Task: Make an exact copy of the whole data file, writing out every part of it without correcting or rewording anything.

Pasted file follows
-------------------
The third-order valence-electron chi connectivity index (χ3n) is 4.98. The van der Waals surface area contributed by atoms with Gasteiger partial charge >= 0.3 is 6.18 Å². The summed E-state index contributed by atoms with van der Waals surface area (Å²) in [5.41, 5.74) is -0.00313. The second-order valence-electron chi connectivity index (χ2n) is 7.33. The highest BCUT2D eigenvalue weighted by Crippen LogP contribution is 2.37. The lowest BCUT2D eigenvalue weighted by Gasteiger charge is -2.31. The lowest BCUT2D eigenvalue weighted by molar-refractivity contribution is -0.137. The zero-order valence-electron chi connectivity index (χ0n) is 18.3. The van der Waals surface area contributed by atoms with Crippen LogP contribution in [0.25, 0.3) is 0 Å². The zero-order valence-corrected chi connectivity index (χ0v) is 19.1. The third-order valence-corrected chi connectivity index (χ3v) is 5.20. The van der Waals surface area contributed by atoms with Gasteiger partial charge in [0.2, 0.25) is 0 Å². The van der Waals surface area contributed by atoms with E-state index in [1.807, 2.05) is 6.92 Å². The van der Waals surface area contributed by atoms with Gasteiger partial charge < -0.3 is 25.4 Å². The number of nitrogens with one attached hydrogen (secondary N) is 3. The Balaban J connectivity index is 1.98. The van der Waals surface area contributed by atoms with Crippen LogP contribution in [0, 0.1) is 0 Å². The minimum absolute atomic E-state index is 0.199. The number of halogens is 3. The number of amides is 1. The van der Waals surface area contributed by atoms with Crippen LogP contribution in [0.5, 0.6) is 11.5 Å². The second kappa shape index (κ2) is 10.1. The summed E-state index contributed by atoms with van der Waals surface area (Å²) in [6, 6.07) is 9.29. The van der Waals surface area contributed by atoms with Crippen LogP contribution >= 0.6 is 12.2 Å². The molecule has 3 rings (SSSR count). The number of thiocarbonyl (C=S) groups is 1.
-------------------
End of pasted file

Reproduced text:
The third-order valence-electron chi connectivity index (χ3n) is 4.98. The van der Waals surface area contributed by atoms with Gasteiger partial charge >= 0.3 is 6.18 Å². The summed E-state index contributed by atoms with van der Waals surface area (Å²) in [5.41, 5.74) is -0.00313. The second-order valence-electron chi connectivity index (χ2n) is 7.33. The highest BCUT2D eigenvalue weighted by Crippen LogP contribution is 2.37. The lowest BCUT2D eigenvalue weighted by Gasteiger charge is -2.31. The lowest BCUT2D eigenvalue weighted by molar-refractivity contribution is -0.137. The zero-order valence-electron chi connectivity index (χ0n) is 18.3. The van der Waals surface area contributed by atoms with Crippen LogP contribution in [0.25, 0.3) is 0 Å². The zero-order valence-corrected chi connectivity index (χ0v) is 19.1. The third-order valence-corrected chi connectivity index (χ3v) is 5.20. The van der Waals surface area contributed by atoms with Gasteiger partial charge in [0.2, 0.25) is 0 Å². The van der Waals surface area contributed by atoms with E-state index in [1.807, 2.05) is 6.92 Å². The van der Waals surface area contributed by atoms with Gasteiger partial charge < -0.3 is 25.4 Å². The number of nitrogens with one attached hydrogen (secondary N) is 3. The Balaban J connectivity index is 1.98. The van der Waals surface area contributed by atoms with Crippen LogP contribution in [0, 0.1) is 0 Å². The minimum absolute atomic E-state index is 0.199. The number of halogens is 3. The number of amides is 1. The van der Waals surface area contributed by atoms with Crippen LogP contribution in [0.5, 0.6) is 11.5 Å². The second kappa shape index (κ2) is 10.1. The summed E-state index contributed by atoms with van der Waals surface area (Å²) in [6, 6.07) is 9.29. The van der Waals surface area contributed by atoms with Crippen LogP contribution >= 0.6 is 12.2 Å². The molecule has 3 rings (SSSR count). The number of thiocarbonyl (C=S) groups is 1.